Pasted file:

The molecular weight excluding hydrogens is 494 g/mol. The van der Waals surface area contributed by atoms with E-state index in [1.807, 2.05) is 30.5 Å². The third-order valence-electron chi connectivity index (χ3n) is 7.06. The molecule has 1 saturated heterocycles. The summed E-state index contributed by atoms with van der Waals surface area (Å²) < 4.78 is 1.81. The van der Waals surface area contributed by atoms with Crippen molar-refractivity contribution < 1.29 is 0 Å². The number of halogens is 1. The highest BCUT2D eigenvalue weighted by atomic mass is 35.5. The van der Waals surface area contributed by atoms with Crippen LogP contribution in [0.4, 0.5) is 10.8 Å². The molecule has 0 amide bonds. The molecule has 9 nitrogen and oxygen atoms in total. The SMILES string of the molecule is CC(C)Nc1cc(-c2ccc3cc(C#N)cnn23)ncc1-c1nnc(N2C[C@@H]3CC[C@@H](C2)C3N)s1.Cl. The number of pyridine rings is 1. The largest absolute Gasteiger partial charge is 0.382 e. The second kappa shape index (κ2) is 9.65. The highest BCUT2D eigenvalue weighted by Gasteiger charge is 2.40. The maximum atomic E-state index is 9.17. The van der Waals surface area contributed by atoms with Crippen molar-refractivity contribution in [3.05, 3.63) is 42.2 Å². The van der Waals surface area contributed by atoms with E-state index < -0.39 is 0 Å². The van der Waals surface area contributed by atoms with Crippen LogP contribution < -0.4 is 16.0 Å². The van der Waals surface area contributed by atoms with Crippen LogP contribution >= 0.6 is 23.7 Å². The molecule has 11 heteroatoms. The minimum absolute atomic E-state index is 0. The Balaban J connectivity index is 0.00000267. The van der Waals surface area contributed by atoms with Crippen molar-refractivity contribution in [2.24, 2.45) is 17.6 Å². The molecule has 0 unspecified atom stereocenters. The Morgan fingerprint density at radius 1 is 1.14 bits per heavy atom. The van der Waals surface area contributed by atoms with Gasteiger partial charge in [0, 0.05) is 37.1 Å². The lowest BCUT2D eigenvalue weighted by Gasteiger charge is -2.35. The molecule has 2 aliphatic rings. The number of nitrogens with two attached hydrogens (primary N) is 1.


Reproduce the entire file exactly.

The molecular weight excluding hydrogens is 494 g/mol. The van der Waals surface area contributed by atoms with E-state index in [1.807, 2.05) is 30.5 Å². The third-order valence-electron chi connectivity index (χ3n) is 7.06. The molecule has 1 saturated heterocycles. The summed E-state index contributed by atoms with van der Waals surface area (Å²) < 4.78 is 1.81. The van der Waals surface area contributed by atoms with Crippen molar-refractivity contribution < 1.29 is 0 Å². The number of halogens is 1. The highest BCUT2D eigenvalue weighted by atomic mass is 35.5. The van der Waals surface area contributed by atoms with Crippen LogP contribution in [0.4, 0.5) is 10.8 Å². The molecule has 0 amide bonds. The molecule has 9 nitrogen and oxygen atoms in total. The SMILES string of the molecule is CC(C)Nc1cc(-c2ccc3cc(C#N)cnn23)ncc1-c1nnc(N2C[C@@H]3CC[C@@H](C2)C3N)s1.Cl. The number of pyridine rings is 1. The largest absolute Gasteiger partial charge is 0.382 e. The second kappa shape index (κ2) is 9.65. The highest BCUT2D eigenvalue weighted by Gasteiger charge is 2.40. The maximum atomic E-state index is 9.17. The van der Waals surface area contributed by atoms with Crippen molar-refractivity contribution in [3.05, 3.63) is 42.2 Å². The van der Waals surface area contributed by atoms with E-state index < -0.39 is 0 Å². The van der Waals surface area contributed by atoms with Crippen LogP contribution < -0.4 is 16.0 Å². The van der Waals surface area contributed by atoms with Crippen LogP contribution >= 0.6 is 23.7 Å². The molecule has 11 heteroatoms. The minimum absolute atomic E-state index is 0. The Balaban J connectivity index is 0.00000267. The van der Waals surface area contributed by atoms with Crippen molar-refractivity contribution in [2.24, 2.45) is 17.6 Å². The molecule has 0 unspecified atom stereocenters. The Morgan fingerprint density at radius 1 is 1.14 bits per heavy atom. The van der Waals surface area contributed by atoms with Gasteiger partial charge in [0, 0.05) is 37.1 Å². The lowest BCUT2D eigenvalue weighted by Gasteiger charge is -2.35. The molecule has 2 aliphatic rings. The number of nitrogens with two attached hydrogens (primary N) is 1.